Charles, Could you and Mark address the exit polling discrepancies, too? Apparently the exit polling indicated an Obama win (by about 8 points, I thought I heard on one cable news network). If this is true, that would suggest that the "Bradley Effect" at least partially explains the errors in all the pre-primary polls.

Could you also address the variance in survey response rates between men and women, especially when age and education are taken in account, and discuss whether this might have meant an underestimation of Clinton's support? When I worked in survey research (long ago in the dark ages of the 1980s), it was well-known that while women answered the phone about 70% of the time (making it more challenging to survey men) women were more likely to answer survey questions with "Undecided/Don't know/Not sure". This was particularly noticeable for older and less educated women, even though the voting rates in the 1980s for all women were already higher than those of men and were getting higher all the time.

I don't know if women still resist telling pollsters what they really think but if they do, does that help explain why the pre-primary polling was off? Women might have also disproportionately contributed to the "Bradley Effect" in the exit polling yesterday, if indeed the exits showed Obama ahead. Survey research seems to have consistently found that Clinton does best with older and less-educated/lower income women, exactly the kind of women I remember were so difficult to get answers from

Finally, like Ed Kilgore, I wondered about the absentee ballots and women, especially the older women who form Clinton's base, although absentee voters are not necessarily less likely to respond to polls unless New Hampshire has a large population of snowbirds who left for points South right after the holidays. What do we know about who tends to use absentee ballots and when they tend to be turned in?


Emily Shore:

Ed Kilgore: I don't know what the results were for absentee ballots in New Hampshire. I do know, however, that the Clinton campaign was pushing very hard for people to get them and to fill them out. They were calling up as many of their supporters as they could manage (this was early December) and they were sending out absentee ballot forms, including one to my own household. So if the Obama campaign wasn't doing this (I don't know if they were or not), then it certainly could have been a factor.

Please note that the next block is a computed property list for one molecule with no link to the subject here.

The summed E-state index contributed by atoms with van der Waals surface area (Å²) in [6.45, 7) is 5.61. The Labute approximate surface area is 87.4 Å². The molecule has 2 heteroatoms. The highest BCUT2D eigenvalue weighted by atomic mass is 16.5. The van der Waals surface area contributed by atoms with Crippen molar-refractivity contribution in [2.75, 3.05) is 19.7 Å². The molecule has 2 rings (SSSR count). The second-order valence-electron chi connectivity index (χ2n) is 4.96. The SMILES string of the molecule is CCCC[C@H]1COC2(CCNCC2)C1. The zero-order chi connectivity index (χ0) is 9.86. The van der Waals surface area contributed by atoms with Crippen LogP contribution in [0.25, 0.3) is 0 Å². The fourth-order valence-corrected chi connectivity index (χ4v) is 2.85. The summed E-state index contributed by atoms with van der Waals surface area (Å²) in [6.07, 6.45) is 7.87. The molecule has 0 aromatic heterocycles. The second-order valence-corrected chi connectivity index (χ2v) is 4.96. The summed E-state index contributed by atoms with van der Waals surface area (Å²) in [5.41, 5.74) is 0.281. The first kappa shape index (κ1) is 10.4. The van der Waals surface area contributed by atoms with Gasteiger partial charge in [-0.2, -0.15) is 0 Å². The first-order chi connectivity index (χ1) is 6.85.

cmmdc: "I don't know if women still resist telling pollsters what they really think but if they do, does that help explain why the pre-primary polling was off? Women might have also disproportionately contributed to the "Bradley Effect"..."

Wouldn't this be more of a "Hillary Effect," in which women voters resist saying they are voting for the woman because of perceived social pressure not to (excessive nasty negative media / lots of talk about how its "wrong" for women to vote for a woman "just because she's female") and then do what they want in the voting booth?

Lots of women are socialized to not disagree publicly or be publicly "disagreeable" - and the Obama people + the media + Edwards at the last debate certainly helped make it seem "unacceptable" to be pro-Hillary. Pro-Hillary voices were completely crowded out of the public discourse - it wouldn't surprise me at all if some women decided to not advertise their preference. Talking to some of these voters, it almost seemed like they had been "closeted" until election day - and their reaction on election night seemed cathartic.

I personally heard a lot of women voters say variations on the second sentence of what Patrick Oliver posted above. I wouldn't have thought it possible if I hadn't seen it myself.


cmmcd: the exit polls were not particularly far off, I'm not sure where you heard that. They indicated a very close race and could not make a call, which they certainly would have if they had Obama up by 8.

As far as women being unwilling to tell pollsters the truth -- they couldn't tell the truth to a machine? The ARG and Rasmussen polls are done by computers, not real people, so that would negate that theory. As for the "Bradley/Wilder" effect, that has been disproven more than it has been proven, most recently in the Deval Patrick gubernatorial race in MA, where the polling data was very accurate.
The CNN/WMUR poll actually slightly overestimated the number of women who would vote, so if they were unwilling to state their opinion, it didn't show up in the numbers. Additionally, there was a higher percentage of women who said they had definitely decided, also not indicative of any additional softness.